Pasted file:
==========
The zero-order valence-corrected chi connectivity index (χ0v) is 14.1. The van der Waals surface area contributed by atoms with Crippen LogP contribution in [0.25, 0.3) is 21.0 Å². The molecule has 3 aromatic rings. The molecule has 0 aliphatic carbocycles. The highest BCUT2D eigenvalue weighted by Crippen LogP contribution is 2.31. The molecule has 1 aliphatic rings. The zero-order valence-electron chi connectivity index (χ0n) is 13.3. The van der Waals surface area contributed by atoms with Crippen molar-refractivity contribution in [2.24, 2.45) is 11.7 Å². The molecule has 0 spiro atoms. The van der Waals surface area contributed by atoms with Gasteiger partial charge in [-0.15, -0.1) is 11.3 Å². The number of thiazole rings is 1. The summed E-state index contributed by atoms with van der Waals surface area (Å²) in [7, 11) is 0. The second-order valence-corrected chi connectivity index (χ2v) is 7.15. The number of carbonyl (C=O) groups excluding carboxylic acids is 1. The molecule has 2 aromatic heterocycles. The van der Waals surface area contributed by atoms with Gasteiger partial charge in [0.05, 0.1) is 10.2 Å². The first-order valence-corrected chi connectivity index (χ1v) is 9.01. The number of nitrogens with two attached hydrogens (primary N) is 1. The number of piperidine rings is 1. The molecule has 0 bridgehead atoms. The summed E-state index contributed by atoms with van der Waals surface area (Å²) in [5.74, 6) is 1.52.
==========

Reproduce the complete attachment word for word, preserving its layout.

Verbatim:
The zero-order valence-corrected chi connectivity index (χ0v) is 14.1. The van der Waals surface area contributed by atoms with Crippen LogP contribution in [0.25, 0.3) is 21.0 Å². The molecule has 3 aromatic rings. The molecule has 0 aliphatic carbocycles. The highest BCUT2D eigenvalue weighted by Crippen LogP contribution is 2.31. The molecule has 1 aliphatic rings. The zero-order valence-electron chi connectivity index (χ0n) is 13.3. The van der Waals surface area contributed by atoms with Crippen molar-refractivity contribution in [2.24, 2.45) is 11.7 Å². The molecule has 0 spiro atoms. The van der Waals surface area contributed by atoms with Gasteiger partial charge in [-0.15, -0.1) is 11.3 Å². The number of thiazole rings is 1. The summed E-state index contributed by atoms with van der Waals surface area (Å²) in [7, 11) is 0. The second-order valence-corrected chi connectivity index (χ2v) is 7.15. The number of carbonyl (C=O) groups excluding carboxylic acids is 1. The molecule has 2 aromatic heterocycles. The van der Waals surface area contributed by atoms with Gasteiger partial charge in [0.05, 0.1) is 10.2 Å². The first-order valence-corrected chi connectivity index (χ1v) is 9.01. The number of nitrogens with two attached hydrogens (primary N) is 1. The number of piperidine rings is 1. The molecule has 0 bridgehead atoms. The summed E-state index contributed by atoms with van der Waals surface area (Å²) in [5.74, 6) is 1.52.